Conformity and Resistance in Mahabad
Media Consumption, Conformity and Resistance: A Visual Ethnography of Youth in Iranian Kurdistan
English Publishing: Mehri Publication, London-UK (2020)
Farsi Publishing: Mehri Publication, London-UK (2020)
The field research for this book began in May 2006 in West Azerbaijan province in north-west Iran, the southern of this province also referred to as ‘Kurdistan’, in the town of Mahabad. It was undertaken in cooperation with the ‘Institute for the Intellectual Development of Children and Young Adults’ (Kanoon Fakri o Parverashi Kodek o Nojavan). During a three month period working with children and young adults as well as members of staff at the centre, parents and local leaders, photographic, textual and interview data was collected.
The initial aim of this research was to examine the factors which shape a sense of belonging and place among young people in Mahabad, a town on the north-west periphery of Iran. I wanted to look at their consumption of local, national and transnational forms of media, and how this influenced their view of events, their local environment, and the ways they chose to narrate these. I used reflexive visual methods, asking them to take their own photographic pieces dealing with themes they saw as relevant to local current events and their place within these processes. The works they produced were then placed in a week long public exhibition in Mahabad, where further data was gathered in a Guest Book of reactions to the event, as well as participant observation notes taken at the time.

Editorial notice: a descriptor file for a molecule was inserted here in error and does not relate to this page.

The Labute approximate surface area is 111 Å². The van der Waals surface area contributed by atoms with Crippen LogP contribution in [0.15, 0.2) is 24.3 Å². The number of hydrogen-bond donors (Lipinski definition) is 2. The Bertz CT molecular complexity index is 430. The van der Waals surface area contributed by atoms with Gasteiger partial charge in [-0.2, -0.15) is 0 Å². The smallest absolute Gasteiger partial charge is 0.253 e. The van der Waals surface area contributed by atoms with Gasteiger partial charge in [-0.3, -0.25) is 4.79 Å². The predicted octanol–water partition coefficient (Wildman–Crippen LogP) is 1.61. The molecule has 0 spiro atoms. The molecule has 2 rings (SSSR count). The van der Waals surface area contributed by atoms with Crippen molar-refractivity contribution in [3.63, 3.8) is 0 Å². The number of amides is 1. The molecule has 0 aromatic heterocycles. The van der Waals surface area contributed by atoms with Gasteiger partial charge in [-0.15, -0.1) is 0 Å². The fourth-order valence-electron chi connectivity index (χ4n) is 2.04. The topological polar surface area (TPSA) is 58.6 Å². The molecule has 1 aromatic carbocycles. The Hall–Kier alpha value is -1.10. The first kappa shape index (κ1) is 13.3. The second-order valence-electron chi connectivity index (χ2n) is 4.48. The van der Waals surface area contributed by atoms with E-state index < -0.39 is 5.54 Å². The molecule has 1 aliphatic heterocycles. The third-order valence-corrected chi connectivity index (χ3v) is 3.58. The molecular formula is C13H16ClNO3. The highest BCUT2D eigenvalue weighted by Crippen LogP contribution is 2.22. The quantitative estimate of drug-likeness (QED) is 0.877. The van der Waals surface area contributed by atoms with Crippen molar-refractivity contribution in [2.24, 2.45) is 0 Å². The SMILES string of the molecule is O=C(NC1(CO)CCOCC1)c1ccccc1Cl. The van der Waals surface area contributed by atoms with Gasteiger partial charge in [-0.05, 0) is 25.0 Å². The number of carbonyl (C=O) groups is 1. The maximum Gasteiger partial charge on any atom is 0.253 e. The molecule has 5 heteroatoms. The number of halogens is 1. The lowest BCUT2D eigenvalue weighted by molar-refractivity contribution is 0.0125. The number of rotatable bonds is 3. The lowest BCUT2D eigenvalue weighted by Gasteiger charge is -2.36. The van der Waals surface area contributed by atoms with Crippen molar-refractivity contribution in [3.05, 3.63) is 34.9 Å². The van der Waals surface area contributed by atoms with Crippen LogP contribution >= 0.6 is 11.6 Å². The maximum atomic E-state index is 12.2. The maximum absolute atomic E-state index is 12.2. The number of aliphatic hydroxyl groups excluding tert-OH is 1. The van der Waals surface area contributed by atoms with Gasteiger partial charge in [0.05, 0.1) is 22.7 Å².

The work produced by the young people shows the multiple and sometimes competing forces at work in the lives of young people in Iran, where idealised images about ‘the west’ can serve to challenge or reinforce their own sense of place. Conventions of media and popular culture ‘story telling’ – that is the discourses used to describe current affairs and social conditions in satellite television from Asia and Europe, films, print media such as newspapers, as well as vernacular trends – have shaped not only the choice of themes which are given priority by young people, but also the ways in which they view these themes and the relevance to their lives. Particularly with respect to issues of gender, there appears to be a strong desire for more public debate, but an ambivalence about the role of hybrid influences as positive or negative. Additionally, local forms of identity based on Kurdish resistance to a dominant nationalism are sometimes discernable, as is the overarching context of recent global events drawing Iran into direct political confrontations with western powers.
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